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53 Texas counties have now declared an invasion at southern border

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(The Center Square) – A total of 53 Texas counties have declared an invasion at the southern U.S. border and expressed support for Gov. Greg Abbott’s border security mission, Operation Lone Star.

The judge and commissioners of Shackelford County in west Texas are the latest to declare an invasion, passing a resolution on Feb. 12.

They did so after their previous judge signed a disaster declaration Oct. 11, 2022, uniquely stating the county was being invaded, citing the same constitutional clauses the county’s new invasion resolution cites. Because former Judge Robert Skelton, who has since retired, declared the county was being invaded, his disaster declaration was previously counted in The Center Square’s invasion resolution count. Shackelford County has now issued both a disaster declaration and declared an invasion, citing the border crisis.

So far, 60 counties have issued disaster declarations saying their residents are in imminent danger because of cartel activity and transnational crime, facilitating smuggling of people and illicit drugs, including fentanyl and methamphetamine, into their counties. Skelton’s disaster declaration appears to be the only one that states the county is under invasion. His resolution also called on the governor to “immediately prevent and/or remove all persons invading the sovereignty of Texas and that of the United States.”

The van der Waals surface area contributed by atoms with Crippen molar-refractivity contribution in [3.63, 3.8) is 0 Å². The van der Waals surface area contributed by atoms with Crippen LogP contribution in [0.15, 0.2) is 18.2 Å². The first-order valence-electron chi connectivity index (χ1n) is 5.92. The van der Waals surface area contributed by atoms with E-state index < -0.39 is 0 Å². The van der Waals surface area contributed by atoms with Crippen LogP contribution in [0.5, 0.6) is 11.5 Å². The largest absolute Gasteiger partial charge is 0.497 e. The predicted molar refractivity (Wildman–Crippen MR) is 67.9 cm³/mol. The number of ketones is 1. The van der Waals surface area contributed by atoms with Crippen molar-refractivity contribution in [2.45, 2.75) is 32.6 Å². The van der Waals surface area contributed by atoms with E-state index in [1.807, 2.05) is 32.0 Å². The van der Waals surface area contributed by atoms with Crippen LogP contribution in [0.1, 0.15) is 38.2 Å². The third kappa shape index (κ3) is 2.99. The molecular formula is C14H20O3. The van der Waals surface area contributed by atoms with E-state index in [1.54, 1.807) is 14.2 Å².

Since Kinney, Goliad and Terrell counties first declared an invasion on July 5, 2022, 53 counties have passed invasion resolutions. Many also issued disaster declarations after Kinney County was the first to do so on April 21, 2021.

Combined, nearly 100 counties have passed disaster declarations or invasion resolutions, or both, since April 2021.

Blanco County officials passed their invasion resolution on Jan. 24, 2023, and residents recently contacted The Center Square to make sure they were included in total counts. The Center Square exclusively has been compiling invasion and disaster declaration counts.

Its resolution, like all the county resolutions, cites the “Compact Clause,” otherwise referred to as the “self-defense clause” or “invasion clause” of the U.S. Constitution, Article 1, Section 10, Clause 3.

The resolutions call for “additional measures to secure the border, stop the invasion at the border and protect our communities,” with Shackelford’s resolution adding “from imminent danger.”

Blanco County’s resolution states that Mexican cartels are exploiting “weak and unsecured borders for their own power and profit to the detriment of our communities. Cartels act as paramilitary narco-terrorist organizations that profit from trafficking people and drugs into the United States.”

Blanco County officials say the border crisis has created “a major health and public safety issue with methamphetamines greatly impacting our communities, our families, our jail, our court system, and our other local resources.”